With a Moto 360 on your wrist you spend less time reaching for the smartphone in your pocket, but smartwatches still have a lot to learn.
The current generation of Android smartwatches still rely on an Android smartphone in your pocket, although some are more dependent on your phone than others. The Motorola’s Moto 360 smartwatch runs Google’s Android Wear software, but it’s reliant on a nearby Android 4.3 or greater smartphone for internet access and most notifications. Meanwhile Samsung’s Gear S smartwatch has its own built-in SIM card. The Gear S can still interact with your smartphone – which has to be Samsung Android – but it remains much more useful when they’re apart.
The Moto 360’s big selling point is that it has a round face, so it looks more than a traditional wristwatch and less like you’ve just strapped a tiny smartphone to your wrist. If you’re fashion conscious then you might favour Motorola’s or LG’s round smartwatches over the chunky rectangular alternatives from the likes of Samsung and Sony. Not everyone wants their smartwatch to stand out from across the room.
The trade-off for the Moto 360’s round face is that you can’t fit as much on the screen as you can with something like the hefty Samsung Gear S. The Moto 360 is fine for glancing at short notifications, but as soon as you try to do much more on the screen it hands you back to the Android smartphone in your pocket. Meanwhile the Gear S can run a lot more apps on the phone’s screen, such as Google Maps when you need to find your way.
The Moto 360’s biggest shortcoming is that it lacks a built-in speaker, although some people might see this as a blessing rather than a curse. When the Moto 360 wants to get your attention it discreetly vibrates rather than making a loud noise – one quick vibration for an incoming message or notification, or repeated vibrations for an incoming call. This is handy when you’re in a work meeting or social occasion and don’t want to be seen reaching for your phone.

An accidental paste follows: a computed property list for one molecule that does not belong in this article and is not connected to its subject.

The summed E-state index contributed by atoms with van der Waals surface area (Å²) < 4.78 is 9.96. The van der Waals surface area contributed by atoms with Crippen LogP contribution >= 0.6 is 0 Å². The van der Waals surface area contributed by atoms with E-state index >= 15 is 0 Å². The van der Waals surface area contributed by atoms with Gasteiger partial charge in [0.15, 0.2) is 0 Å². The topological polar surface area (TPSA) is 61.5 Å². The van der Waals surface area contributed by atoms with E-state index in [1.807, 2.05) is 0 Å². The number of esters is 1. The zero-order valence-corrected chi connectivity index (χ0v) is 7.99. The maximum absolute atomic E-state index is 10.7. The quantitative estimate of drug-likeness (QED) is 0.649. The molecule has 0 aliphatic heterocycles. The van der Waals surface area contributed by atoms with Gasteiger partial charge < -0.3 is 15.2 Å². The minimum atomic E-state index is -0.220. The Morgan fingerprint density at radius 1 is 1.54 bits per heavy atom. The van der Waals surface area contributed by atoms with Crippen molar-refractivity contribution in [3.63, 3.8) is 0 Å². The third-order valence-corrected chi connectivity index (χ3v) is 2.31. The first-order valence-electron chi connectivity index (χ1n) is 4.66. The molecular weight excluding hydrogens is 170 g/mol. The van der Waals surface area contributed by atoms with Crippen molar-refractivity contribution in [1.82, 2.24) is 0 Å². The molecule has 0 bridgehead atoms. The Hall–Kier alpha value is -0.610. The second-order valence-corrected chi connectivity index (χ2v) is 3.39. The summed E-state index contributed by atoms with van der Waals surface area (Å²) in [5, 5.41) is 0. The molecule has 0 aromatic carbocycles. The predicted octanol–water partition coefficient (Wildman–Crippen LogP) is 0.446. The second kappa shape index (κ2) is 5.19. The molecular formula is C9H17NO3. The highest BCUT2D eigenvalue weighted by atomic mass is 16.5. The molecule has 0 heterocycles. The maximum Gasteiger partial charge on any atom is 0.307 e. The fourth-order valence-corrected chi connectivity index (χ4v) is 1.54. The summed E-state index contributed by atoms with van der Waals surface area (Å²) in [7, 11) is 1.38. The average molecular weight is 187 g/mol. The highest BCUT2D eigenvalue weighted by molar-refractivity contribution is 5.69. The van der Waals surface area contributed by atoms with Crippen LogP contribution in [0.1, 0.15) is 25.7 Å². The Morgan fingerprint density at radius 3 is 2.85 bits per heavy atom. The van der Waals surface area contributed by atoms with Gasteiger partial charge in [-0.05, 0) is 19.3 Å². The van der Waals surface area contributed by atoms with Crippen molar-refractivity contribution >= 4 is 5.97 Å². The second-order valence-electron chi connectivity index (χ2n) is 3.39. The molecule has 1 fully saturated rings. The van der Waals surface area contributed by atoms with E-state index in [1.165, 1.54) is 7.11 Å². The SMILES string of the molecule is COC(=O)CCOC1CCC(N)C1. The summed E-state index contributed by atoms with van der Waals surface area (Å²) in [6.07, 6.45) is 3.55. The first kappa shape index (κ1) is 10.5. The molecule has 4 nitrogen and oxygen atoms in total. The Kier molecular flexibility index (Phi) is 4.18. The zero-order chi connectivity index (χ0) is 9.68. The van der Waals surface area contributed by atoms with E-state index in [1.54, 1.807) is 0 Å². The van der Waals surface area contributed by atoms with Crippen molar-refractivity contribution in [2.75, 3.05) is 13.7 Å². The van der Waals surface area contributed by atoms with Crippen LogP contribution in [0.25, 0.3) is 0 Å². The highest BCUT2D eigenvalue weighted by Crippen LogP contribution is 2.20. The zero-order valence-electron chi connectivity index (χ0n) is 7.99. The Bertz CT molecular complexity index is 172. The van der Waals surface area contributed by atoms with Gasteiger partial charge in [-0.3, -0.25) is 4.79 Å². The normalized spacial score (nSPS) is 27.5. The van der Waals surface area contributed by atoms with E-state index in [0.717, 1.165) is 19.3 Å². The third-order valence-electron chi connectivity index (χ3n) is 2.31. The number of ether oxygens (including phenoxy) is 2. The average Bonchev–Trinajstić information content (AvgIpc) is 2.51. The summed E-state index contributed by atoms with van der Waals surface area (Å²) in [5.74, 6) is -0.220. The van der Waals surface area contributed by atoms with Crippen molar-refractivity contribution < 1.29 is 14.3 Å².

The downside is that you can’t make or answer calls Dick Tracy-style via the Moto 360 on your wrist. You can accept or reject incoming calls using the watch’s touchscreen, and initiate outgoing calls, but when you want to talk to someone you either need to grab your phone from your pocket or use a wireless Bluetooth earpiece connected to your phone.
Another frustration with the Moto 360 is that it puts the watchface to sleep to save power. To see the time you need to lift your arm and turn your wrist. This quickly becomes annoying when you just want to glance at the time. There’s an ambient mode that leaves the screen dimly lit, but it’s difficult to see – especially due to the amount of glare that comes off the glass.
Meanwhile Samsung’s Gear S constantly displays the time, as do eInk-style smartwatches like the Pebble. It’s something to keep in mind if you mostly intend to use your smartwatch as a watch.
The Moto 360 is a handy gadget if it stops you reaching for your smartphone every few minutes just to check notifications, but it’s still early days for smartwatches and you should certainly weigh up your options before rushing it.